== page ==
It can be difficult to deal with family members who tend to take control when a loved-one dies. Alternatively, you may wish to remove the burden from a family member who you believe could not administer the deceased’s estate.
However, any person looking to administer the estate should be careful, particularly where the person is not named as an executor in the deceased’s will. Otherwise, they could be found to be intermeddling in an estate which has significant adverse consequences.
What is intermeddling?
Intermeddling in an estate is described as performing some, or all, of the duties that a personal representative would have been obliged to perform if they were administering the estate.
What are the consequences for intermeddling?
The courts can order that the person acting as the personal representative (“the intermeddler”) is personally liable to the estate for any loss they may have caused themselves, and may need to pay inheritance tax (should there be any) on any assets they have dealt with.
The intermeddler must also continue to be a personal representative until the administration of the estate is complete.
What actions would mean I have intermeddled?
Fortunately, you can assist with some duties when a personal representative administering an estate without being an intermeddler. We have outlined some of the duties which would constitute as intermeddling in an estate. The list of duties below is not exhaustive and we would urge anyone to get in touch with us to advise you on whether the duty you, or another person is intending to perform.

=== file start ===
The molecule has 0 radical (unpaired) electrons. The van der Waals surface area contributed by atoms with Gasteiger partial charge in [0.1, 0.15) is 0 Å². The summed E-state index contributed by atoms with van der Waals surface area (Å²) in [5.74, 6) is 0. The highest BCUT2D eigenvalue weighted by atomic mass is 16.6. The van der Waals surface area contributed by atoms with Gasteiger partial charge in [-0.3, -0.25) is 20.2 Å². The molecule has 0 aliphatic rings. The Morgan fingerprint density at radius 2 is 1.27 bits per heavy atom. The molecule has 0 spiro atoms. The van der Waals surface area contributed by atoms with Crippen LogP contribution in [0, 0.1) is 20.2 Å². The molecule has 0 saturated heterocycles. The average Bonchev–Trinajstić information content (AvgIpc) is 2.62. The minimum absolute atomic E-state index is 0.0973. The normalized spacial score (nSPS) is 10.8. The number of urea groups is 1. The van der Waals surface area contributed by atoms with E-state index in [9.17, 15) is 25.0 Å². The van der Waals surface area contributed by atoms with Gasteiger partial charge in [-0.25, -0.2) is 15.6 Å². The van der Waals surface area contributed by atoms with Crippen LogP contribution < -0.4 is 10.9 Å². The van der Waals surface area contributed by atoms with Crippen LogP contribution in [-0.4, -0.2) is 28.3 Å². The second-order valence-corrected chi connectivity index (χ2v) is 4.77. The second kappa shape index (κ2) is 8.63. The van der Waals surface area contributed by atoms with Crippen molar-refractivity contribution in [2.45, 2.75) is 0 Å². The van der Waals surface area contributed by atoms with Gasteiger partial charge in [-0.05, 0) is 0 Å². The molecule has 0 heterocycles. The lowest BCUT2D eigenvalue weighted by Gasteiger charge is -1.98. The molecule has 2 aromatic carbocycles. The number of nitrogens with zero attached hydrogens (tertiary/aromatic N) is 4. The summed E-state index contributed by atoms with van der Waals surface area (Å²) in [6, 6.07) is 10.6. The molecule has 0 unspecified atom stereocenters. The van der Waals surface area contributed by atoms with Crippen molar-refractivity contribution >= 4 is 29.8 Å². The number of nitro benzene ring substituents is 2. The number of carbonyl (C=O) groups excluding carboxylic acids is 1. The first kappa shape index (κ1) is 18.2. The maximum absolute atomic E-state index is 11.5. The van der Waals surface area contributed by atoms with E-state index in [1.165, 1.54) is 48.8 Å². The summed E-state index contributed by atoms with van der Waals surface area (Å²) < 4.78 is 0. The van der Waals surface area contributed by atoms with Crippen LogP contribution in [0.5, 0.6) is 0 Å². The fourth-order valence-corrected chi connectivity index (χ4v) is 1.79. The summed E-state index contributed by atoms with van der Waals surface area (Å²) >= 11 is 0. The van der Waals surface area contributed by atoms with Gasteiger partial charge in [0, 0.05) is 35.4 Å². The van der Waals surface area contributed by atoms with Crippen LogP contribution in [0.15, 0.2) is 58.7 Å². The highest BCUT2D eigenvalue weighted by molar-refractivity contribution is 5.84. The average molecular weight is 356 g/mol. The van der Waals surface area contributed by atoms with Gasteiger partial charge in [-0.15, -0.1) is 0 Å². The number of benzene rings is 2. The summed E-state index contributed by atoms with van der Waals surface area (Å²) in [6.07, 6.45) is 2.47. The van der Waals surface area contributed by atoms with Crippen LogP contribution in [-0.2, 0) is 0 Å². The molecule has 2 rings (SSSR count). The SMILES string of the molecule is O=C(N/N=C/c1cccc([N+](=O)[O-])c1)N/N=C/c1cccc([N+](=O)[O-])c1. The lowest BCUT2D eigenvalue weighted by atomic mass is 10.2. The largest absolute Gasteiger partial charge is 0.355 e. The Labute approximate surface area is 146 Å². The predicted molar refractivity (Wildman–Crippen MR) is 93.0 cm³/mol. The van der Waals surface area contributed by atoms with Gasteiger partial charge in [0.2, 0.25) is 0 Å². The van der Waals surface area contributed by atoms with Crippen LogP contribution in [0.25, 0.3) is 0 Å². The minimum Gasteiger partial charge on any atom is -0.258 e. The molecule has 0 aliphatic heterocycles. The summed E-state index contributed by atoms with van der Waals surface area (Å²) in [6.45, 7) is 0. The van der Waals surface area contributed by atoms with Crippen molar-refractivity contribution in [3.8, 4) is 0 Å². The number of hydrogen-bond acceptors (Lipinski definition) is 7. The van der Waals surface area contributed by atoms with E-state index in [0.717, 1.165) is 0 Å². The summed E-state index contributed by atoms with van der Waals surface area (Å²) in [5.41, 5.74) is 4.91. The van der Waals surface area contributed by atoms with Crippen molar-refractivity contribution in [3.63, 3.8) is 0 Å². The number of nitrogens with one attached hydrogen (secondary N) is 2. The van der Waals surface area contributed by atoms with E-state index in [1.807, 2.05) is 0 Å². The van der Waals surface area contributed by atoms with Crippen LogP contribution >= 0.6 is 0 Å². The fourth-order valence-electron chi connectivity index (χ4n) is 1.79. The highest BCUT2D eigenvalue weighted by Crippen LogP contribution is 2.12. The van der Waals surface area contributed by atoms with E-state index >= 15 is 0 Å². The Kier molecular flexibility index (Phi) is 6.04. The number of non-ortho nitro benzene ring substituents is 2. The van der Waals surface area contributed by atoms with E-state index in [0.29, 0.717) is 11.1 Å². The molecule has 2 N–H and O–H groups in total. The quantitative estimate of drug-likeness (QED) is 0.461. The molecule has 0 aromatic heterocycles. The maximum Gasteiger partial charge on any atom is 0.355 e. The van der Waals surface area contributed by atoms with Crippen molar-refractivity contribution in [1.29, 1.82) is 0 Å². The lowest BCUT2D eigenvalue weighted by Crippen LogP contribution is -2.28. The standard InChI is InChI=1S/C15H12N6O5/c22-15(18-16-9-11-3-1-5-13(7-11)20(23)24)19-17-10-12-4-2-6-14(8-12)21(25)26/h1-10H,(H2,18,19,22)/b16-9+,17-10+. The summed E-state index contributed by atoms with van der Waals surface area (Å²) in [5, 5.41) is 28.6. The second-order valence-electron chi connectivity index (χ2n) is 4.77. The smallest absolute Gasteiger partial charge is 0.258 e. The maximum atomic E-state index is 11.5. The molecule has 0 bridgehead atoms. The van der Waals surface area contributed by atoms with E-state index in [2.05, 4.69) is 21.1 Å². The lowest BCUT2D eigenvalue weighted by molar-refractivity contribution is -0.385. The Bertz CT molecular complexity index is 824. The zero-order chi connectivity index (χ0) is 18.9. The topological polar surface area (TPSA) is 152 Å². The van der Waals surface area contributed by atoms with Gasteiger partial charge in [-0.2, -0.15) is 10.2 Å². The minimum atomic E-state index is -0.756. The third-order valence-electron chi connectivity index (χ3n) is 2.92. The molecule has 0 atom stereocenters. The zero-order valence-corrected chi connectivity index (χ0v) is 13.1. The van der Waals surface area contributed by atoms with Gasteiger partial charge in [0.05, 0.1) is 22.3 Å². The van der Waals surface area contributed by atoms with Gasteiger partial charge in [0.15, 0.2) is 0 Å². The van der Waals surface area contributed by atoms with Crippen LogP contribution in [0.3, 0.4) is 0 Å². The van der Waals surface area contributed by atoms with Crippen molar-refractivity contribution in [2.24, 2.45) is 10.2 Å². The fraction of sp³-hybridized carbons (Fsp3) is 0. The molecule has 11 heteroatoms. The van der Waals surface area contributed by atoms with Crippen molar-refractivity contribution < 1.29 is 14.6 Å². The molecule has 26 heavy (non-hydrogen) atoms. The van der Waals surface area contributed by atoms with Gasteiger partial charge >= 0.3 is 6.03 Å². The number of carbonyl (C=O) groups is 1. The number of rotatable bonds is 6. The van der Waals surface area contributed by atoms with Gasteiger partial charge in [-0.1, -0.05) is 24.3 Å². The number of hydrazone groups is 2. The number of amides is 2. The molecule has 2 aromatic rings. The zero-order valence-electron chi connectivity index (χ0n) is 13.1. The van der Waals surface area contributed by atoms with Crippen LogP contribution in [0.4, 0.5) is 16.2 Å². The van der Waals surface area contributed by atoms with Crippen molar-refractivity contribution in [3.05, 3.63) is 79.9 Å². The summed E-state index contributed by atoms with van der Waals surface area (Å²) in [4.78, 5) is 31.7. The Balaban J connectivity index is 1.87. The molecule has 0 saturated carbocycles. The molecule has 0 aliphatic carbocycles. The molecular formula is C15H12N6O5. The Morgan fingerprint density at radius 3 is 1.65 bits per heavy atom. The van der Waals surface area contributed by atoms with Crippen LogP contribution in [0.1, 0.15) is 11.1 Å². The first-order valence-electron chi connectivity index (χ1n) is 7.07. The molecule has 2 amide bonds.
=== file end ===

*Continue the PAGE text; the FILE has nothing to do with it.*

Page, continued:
- Collecting the deceased’s debts and issuing receipts;
- Settling the deceased’s debts;
- Continue operating the deceased’s business;
- Selling assets of the deceased; and
- Disposing the deceased’s assets.
To conclude, any person looking to assist a personal representative in the administration of estate must take care not to make themselves liable to the deceased’s estate.
Our contentious probate team specialises in all aspects of contentious probate and is consistently ranked in the top tier of The Legal 500. The team is headed up by Robert Weston, who is listed in The Legal 500 as a “leading individual” and was the instructing solicitor for the successful party in the landmark judgment of Walker v Badmin. Robert, together with Suzanne Lee and Andrew Chandler are all full members of The Association of Contentious Trust and Probate Specialists (ACTAPS) and represent clients both nationwide and abroad in both bringing and defending claims.
If you have a contentious probate matter which you would like to discuss with a specialist solicitor with a view to instructing mfg Solicitors LLP, please visit https://www.mfgsolicitors.com/site/services-for-me/contentious-probate/ for further information and contact details.